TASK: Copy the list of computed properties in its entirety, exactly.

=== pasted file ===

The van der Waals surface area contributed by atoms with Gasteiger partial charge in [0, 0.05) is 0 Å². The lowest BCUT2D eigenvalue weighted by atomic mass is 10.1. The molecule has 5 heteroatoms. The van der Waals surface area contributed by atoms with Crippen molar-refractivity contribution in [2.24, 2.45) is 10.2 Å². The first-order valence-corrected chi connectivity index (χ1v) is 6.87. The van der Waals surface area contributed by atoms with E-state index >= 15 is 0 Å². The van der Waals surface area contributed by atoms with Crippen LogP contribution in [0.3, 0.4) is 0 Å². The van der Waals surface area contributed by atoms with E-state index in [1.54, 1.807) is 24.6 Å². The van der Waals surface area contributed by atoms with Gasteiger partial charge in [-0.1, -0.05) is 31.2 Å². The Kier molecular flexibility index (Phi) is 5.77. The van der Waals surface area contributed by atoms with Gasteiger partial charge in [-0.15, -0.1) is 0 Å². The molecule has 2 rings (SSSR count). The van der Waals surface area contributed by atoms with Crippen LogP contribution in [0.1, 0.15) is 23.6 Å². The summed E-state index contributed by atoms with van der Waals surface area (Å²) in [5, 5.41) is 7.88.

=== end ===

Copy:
The van der Waals surface area contributed by atoms with Gasteiger partial charge in [0, 0.05) is 0 Å². The lowest BCUT2D eigenvalue weighted by atomic mass is 10.1. The molecule has 5 heteroatoms. The van der Waals surface area contributed by atoms with Crippen molar-refractivity contribution in [2.24, 2.45) is 10.2 Å². The first-order valence-corrected chi connectivity index (χ1v) is 6.87. The van der Waals surface area contributed by atoms with E-state index >= 15 is 0 Å². The van der Waals surface area contributed by atoms with Crippen LogP contribution in [0.3, 0.4) is 0 Å². The van der Waals surface area contributed by atoms with E-state index in [1.54, 1.807) is 24.6 Å². The van der Waals surface area contributed by atoms with Gasteiger partial charge in [-0.1, -0.05) is 31.2 Å². The Kier molecular flexibility index (Phi) is 5.77. The van der Waals surface area contributed by atoms with Gasteiger partial charge in [-0.15, -0.1) is 0 Å². The molecule has 2 rings (SSSR count). The van der Waals surface area contributed by atoms with Crippen LogP contribution in [0.1, 0.15) is 23.6 Å². The summed E-state index contributed by atoms with van der Waals surface area (Å²) in [5, 5.41) is 7.88.